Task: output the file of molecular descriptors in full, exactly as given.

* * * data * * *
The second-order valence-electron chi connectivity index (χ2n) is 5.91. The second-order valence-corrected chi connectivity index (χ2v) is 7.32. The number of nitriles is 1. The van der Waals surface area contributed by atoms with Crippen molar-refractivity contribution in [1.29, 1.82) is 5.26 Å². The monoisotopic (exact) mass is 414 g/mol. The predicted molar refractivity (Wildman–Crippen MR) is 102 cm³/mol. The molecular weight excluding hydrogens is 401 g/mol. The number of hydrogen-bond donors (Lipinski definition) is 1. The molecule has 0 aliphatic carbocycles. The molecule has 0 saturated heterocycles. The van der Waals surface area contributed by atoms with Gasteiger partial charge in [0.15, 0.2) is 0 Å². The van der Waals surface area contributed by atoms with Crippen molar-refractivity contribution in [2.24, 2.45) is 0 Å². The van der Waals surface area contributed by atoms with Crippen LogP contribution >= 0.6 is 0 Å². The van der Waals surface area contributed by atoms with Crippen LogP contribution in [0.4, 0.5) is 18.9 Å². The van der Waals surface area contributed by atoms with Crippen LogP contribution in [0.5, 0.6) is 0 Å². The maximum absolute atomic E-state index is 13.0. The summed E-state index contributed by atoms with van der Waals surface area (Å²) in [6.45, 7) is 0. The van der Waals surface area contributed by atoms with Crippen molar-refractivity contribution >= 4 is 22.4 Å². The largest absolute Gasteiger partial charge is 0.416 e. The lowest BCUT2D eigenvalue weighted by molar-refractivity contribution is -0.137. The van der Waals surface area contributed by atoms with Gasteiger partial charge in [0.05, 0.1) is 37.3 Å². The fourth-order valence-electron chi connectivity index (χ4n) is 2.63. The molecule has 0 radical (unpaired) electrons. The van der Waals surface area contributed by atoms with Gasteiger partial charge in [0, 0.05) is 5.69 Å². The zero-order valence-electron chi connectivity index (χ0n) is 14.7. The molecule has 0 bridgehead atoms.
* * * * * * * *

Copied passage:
The second-order valence-electron chi connectivity index (χ2n) is 5.91. The second-order valence-corrected chi connectivity index (χ2v) is 7.32. The number of nitriles is 1. The van der Waals surface area contributed by atoms with Crippen molar-refractivity contribution in [1.29, 1.82) is 5.26 Å². The monoisotopic (exact) mass is 414 g/mol. The predicted molar refractivity (Wildman–Crippen MR) is 102 cm³/mol. The molecular weight excluding hydrogens is 401 g/mol. The number of hydrogen-bond donors (Lipinski definition) is 1. The molecule has 0 aliphatic carbocycles. The molecule has 0 saturated heterocycles. The van der Waals surface area contributed by atoms with Gasteiger partial charge in [0.15, 0.2) is 0 Å². The van der Waals surface area contributed by atoms with Crippen molar-refractivity contribution in [2.24, 2.45) is 0 Å². The van der Waals surface area contributed by atoms with Crippen LogP contribution >= 0.6 is 0 Å². The van der Waals surface area contributed by atoms with Crippen LogP contribution in [0.4, 0.5) is 18.9 Å². The van der Waals surface area contributed by atoms with Crippen LogP contribution in [0.5, 0.6) is 0 Å². The maximum absolute atomic E-state index is 13.0. The summed E-state index contributed by atoms with van der Waals surface area (Å²) in [6.45, 7) is 0. The van der Waals surface area contributed by atoms with Crippen molar-refractivity contribution >= 4 is 22.4 Å². The largest absolute Gasteiger partial charge is 0.416 e. The lowest BCUT2D eigenvalue weighted by molar-refractivity contribution is -0.137. The van der Waals surface area contributed by atoms with Gasteiger partial charge in [0.05, 0.1) is 37.3 Å². The fourth-order valence-electron chi connectivity index (χ4n) is 2.63. The molecule has 0 radical (unpaired) electrons. The van der Waals surface area contributed by atoms with Gasteiger partial charge in [0, 0.05) is 5.69 Å². The zero-order valence-electron chi connectivity index (χ0n) is 14.7. The molecule has 0 bridgehead atoms.